More IVC Blood Clot Filter Lawsuits to be Prepared for Bellwether Trials
With a growing number of IVC blood clot filter lawsuits continuing to be filed in courts throughout the U.S., groups of cases against Cook Medical and C.R. Bard will soon be selected as “bellwether” claims, which will be prepared for early trial dates to help gauge how juries are likely to respond to certain evidence and testimony that may be repeated throughout the litigation.
Inferior vena cava (IVC) filters are small, spider-like devices implanted to “catch” blood clots that may break free in the body and travel to the lungs. They are often implanted among individuals at risk of pulmonary embolism, and many filters introduced in recent years were designed to be removed after the risk of a blood clot passed. However, thousands of complications from IVC filters have plagued the retrievable designs, where the struts may puncture the vena cava or travel to other parts of the body.
Throughout the federal court system, there are currently about 700 product liability lawsuits pending against Cook and Bard over problems with certain versions of their blood clot filters. In addition, as IVC filter injury lawyers continue to review and file cases, it is ultimately expected that several thousand complaints may be filed by individuals nationwide.
Learn More About IVC Filter lawsuits
Design Problems with Certain IVC Filters Linked to Severe Injuries. Lawsuits Reviewed Nationwide.
Status of IVC Filter Litigation
Two separate federal multidistrict litigations (MDLs) have been established, with cases involving Bard IVC filters centralized before U.S. District Judge David G. Campbell in the District of Arizona, and cases involving Cook IVC filters pending before U.S. District Judge Richard L. Young in the Southern District of Indiana.
The consolidated pretrial proceedings are designed to reduce duplicative discovery in similar cases pending against the medical device manufacturers, avoid conflicting pretrial rulings and to serve the convenience of the parties, witnesses and the courts.
In late 2015, Judge Young established a “bellwether” program for the Cook IVC filter lawsuits, where a group of 10 cases were selected to be part of an initial discovery pool, including five selected by each side. The Court was then expected to designate three of those cases to go before federal juries to help the parties weigh the relative strengths and weaknesses of their cases.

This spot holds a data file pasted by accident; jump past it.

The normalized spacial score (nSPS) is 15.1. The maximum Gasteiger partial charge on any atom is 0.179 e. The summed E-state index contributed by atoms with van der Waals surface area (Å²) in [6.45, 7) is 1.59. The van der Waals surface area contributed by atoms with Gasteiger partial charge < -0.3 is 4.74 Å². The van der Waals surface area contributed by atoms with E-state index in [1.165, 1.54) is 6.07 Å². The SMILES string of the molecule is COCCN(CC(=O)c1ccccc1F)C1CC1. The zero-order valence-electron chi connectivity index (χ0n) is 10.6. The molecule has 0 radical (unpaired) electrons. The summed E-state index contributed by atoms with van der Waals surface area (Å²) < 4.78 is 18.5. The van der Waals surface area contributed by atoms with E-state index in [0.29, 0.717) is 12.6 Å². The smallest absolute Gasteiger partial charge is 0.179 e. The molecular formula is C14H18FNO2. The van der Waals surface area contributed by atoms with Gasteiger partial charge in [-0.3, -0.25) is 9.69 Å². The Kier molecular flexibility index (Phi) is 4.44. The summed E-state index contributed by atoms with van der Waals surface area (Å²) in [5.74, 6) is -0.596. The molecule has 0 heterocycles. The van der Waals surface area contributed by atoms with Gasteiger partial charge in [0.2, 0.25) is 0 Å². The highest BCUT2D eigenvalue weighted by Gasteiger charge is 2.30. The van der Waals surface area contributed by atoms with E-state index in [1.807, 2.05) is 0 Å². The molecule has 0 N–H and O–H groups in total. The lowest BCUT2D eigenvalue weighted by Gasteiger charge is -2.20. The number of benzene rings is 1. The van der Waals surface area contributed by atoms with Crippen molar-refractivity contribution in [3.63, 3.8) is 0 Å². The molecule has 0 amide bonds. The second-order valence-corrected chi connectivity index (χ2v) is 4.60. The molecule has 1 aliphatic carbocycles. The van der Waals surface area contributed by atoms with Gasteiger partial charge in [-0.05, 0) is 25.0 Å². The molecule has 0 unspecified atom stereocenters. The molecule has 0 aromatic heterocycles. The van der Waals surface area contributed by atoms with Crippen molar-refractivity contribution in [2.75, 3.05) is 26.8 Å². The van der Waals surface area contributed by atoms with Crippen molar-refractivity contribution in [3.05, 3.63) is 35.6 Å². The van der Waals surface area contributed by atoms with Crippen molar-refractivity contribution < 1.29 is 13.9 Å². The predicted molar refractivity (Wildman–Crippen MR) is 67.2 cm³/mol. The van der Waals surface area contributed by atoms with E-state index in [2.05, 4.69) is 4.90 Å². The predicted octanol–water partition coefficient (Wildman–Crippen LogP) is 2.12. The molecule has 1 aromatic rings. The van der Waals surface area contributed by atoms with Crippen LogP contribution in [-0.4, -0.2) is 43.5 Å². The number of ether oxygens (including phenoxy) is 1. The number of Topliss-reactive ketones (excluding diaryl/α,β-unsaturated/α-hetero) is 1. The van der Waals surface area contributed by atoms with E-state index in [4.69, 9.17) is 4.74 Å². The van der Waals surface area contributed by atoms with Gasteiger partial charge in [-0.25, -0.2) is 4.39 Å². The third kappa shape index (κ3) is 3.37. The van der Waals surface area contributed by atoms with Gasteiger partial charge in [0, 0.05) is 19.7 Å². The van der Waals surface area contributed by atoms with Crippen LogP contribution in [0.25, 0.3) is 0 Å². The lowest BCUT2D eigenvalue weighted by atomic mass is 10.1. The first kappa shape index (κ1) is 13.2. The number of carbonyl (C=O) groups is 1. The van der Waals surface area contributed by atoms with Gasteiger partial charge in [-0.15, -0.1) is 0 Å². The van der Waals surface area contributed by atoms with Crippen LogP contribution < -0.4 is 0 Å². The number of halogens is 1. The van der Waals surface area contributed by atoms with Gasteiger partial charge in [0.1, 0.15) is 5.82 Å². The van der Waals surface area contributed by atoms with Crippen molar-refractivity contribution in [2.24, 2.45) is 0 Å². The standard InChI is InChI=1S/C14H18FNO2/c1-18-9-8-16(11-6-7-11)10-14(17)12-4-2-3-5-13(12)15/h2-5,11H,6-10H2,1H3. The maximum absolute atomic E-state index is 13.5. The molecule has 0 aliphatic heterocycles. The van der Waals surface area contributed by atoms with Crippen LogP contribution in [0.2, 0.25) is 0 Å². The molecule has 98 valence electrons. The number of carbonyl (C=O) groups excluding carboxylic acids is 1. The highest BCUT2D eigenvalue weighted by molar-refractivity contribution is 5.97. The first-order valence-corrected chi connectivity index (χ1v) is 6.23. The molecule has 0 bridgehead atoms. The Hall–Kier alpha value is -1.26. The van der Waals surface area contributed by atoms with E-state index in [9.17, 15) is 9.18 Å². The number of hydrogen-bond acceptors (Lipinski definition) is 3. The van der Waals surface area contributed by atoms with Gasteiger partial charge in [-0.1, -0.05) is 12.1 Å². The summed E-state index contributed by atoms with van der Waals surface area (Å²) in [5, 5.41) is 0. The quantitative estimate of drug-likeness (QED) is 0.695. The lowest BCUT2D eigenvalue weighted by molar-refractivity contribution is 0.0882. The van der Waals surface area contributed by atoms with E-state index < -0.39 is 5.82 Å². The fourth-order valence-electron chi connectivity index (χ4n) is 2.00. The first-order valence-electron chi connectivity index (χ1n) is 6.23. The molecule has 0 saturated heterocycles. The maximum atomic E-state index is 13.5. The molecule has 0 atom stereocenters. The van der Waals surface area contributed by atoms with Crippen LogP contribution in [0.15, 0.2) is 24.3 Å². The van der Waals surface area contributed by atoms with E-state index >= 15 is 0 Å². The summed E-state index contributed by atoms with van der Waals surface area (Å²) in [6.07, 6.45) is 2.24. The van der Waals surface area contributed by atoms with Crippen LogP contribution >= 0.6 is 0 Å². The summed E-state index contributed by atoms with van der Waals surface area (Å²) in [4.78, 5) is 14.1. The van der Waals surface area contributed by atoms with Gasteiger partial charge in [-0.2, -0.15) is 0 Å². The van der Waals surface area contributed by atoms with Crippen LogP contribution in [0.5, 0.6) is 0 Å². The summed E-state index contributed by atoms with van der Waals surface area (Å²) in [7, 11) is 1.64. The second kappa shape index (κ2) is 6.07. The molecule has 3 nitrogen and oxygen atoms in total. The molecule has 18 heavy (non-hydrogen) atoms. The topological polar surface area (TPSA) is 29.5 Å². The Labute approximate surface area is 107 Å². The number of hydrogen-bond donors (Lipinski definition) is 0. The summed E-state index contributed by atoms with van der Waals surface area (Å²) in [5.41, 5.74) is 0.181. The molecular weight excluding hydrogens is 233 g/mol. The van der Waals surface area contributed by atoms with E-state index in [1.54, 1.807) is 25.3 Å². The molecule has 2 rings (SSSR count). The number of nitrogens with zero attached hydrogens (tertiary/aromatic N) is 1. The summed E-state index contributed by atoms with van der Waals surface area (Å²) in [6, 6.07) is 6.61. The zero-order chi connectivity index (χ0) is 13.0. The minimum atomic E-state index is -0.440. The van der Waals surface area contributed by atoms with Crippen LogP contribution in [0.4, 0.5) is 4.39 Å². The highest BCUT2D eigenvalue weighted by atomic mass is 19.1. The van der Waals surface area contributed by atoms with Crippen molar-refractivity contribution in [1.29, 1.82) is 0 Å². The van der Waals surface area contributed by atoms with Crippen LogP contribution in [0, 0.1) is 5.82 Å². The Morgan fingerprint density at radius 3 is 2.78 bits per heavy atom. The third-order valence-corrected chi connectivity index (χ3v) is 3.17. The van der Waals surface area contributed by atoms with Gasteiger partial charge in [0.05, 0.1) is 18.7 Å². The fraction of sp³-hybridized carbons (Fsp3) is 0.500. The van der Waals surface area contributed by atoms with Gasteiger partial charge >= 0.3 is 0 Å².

Since the litigation has ballooned from about 75 cases at the time the process was established, to close to 350 today, Judge Young has indicated that a larger pool of cases will be selected, which are more representative of the growing litigation.
In a court order (PDF) issued on April 15, each party was directed to select 10 cases each by April 29, increasing the pool to 20 potential trial cases. Judge Young indicated that parties could select some of their initial picks for the new pool, but warned against the selection of “outlier” cases.
After the parties exchange their lists, the sides will alternately strike cases from the list until they are left with 14 for the new discovery pool by May 13. Each side will then nominate three trial cases, and the court will select three of those six cases for the first bellwether trials.
In the separate MDL established for all Bard IVC filter lawsuits, a bellwether plan has not yet been finalized. However, earlier this month Judge Campbell directed the parties to submit a stipulated plan regarding selection of bellwether cases involving Bard IVC filters by April 15.
In a joint submission (PDF) filed late last week, the parties proposed a plan where plaintiffs and defendants will each submit a list of 24 representative Bard blood clot filter cases by June 29. To be eligible for this pool, the lawsuit had to be filed by April 1.
In early December 2016, each side will then select 10 cases from the initial pool, with four cases selected by each party designated for automatic inclusion in the final bellwether pool. The parties will then meet and attempt to identify an additional four cases to be included in a pool of 12 total cases that will be eligible for the first trial dates. Following discovery, in early 2017, a group of six cases from this pool will be selected for a series bellwether trials.
In complex product liability litigation, where a large number of claims have been filed by individuals who suffered injuries from similar medical devices, it is common for bellwether trials to be scheduled. While the outcomes of these bellwether trials will not be binding on other cases in the litigations, they will be closely watched by lawyers involved in the lawsuits, and they may influence eventual negotiations to reach IVC blood clot filter settlements and avoid the need for hundreds of individual trials to be scheduled in courts throughout the U.S.
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